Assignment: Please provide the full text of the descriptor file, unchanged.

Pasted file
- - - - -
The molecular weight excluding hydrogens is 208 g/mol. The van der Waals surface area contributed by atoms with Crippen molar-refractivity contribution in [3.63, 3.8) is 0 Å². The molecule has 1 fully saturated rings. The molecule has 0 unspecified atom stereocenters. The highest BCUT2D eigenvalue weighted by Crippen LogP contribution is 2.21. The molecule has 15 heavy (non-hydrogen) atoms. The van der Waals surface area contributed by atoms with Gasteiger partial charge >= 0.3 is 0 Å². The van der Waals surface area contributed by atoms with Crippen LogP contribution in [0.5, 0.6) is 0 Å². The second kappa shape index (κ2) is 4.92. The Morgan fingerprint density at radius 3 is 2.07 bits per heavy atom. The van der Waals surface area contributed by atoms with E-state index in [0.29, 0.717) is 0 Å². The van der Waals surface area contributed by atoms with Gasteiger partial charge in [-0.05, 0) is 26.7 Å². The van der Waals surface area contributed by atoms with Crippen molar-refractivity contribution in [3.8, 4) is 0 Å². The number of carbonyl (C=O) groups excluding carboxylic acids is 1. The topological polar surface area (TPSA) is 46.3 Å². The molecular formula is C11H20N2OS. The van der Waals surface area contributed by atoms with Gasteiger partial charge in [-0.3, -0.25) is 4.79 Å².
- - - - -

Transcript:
The molecular weight excluding hydrogens is 208 g/mol. The van der Waals surface area contributed by atoms with Crippen molar-refractivity contribution in [3.63, 3.8) is 0 Å². The molecule has 1 fully saturated rings. The molecule has 0 unspecified atom stereocenters. The highest BCUT2D eigenvalue weighted by Crippen LogP contribution is 2.21. The molecule has 15 heavy (non-hydrogen) atoms. The van der Waals surface area contributed by atoms with Gasteiger partial charge >= 0.3 is 0 Å². The van der Waals surface area contributed by atoms with Crippen LogP contribution in [0.5, 0.6) is 0 Å². The second kappa shape index (κ2) is 4.92. The Morgan fingerprint density at radius 3 is 2.07 bits per heavy atom. The van der Waals surface area contributed by atoms with E-state index in [0.29, 0.717) is 0 Å². The van der Waals surface area contributed by atoms with Gasteiger partial charge in [-0.05, 0) is 26.7 Å². The van der Waals surface area contributed by atoms with Crippen molar-refractivity contribution in [3.8, 4) is 0 Å². The number of carbonyl (C=O) groups excluding carboxylic acids is 1. The topological polar surface area (TPSA) is 46.3 Å². The molecular formula is C11H20N2OS. The van der Waals surface area contributed by atoms with Gasteiger partial charge in [-0.3, -0.25) is 4.79 Å².